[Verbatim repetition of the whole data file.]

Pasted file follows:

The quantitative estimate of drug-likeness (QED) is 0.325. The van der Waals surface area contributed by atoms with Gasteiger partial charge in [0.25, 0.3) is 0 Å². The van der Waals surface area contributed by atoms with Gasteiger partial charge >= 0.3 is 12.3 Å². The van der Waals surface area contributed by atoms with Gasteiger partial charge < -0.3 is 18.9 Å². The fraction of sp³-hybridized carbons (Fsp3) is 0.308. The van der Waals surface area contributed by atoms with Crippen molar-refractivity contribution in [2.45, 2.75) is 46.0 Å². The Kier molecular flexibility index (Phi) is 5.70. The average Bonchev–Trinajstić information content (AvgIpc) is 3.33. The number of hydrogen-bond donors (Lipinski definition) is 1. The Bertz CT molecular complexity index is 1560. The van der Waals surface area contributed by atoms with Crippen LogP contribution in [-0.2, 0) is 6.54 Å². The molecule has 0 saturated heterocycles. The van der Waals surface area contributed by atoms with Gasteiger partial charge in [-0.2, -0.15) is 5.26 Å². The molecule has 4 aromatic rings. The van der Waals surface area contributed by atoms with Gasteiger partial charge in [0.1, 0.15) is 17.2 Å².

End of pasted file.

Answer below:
The quantitative estimate of drug-likeness (QED) is 0.325. The van der Waals surface area contributed by atoms with Gasteiger partial charge in [0.25, 0.3) is 0 Å². The van der Waals surface area contributed by atoms with Gasteiger partial charge >= 0.3 is 12.3 Å². The van der Waals surface area contributed by atoms with Gasteiger partial charge < -0.3 is 18.9 Å². The fraction of sp³-hybridized carbons (Fsp3) is 0.308. The van der Waals surface area contributed by atoms with Crippen molar-refractivity contribution in [2.45, 2.75) is 46.0 Å². The Kier molecular flexibility index (Phi) is 5.70. The average Bonchev–Trinajstić information content (AvgIpc) is 3.33. The number of hydrogen-bond donors (Lipinski definition) is 1. The Bertz CT molecular complexity index is 1560. The van der Waals surface area contributed by atoms with Crippen LogP contribution in [-0.2, 0) is 6.54 Å². The molecule has 0 saturated heterocycles. The van der Waals surface area contributed by atoms with Gasteiger partial charge in [-0.2, -0.15) is 5.26 Å². The molecule has 4 aromatic rings. The van der Waals surface area contributed by atoms with Gasteiger partial charge in [0.1, 0.15) is 17.2 Å².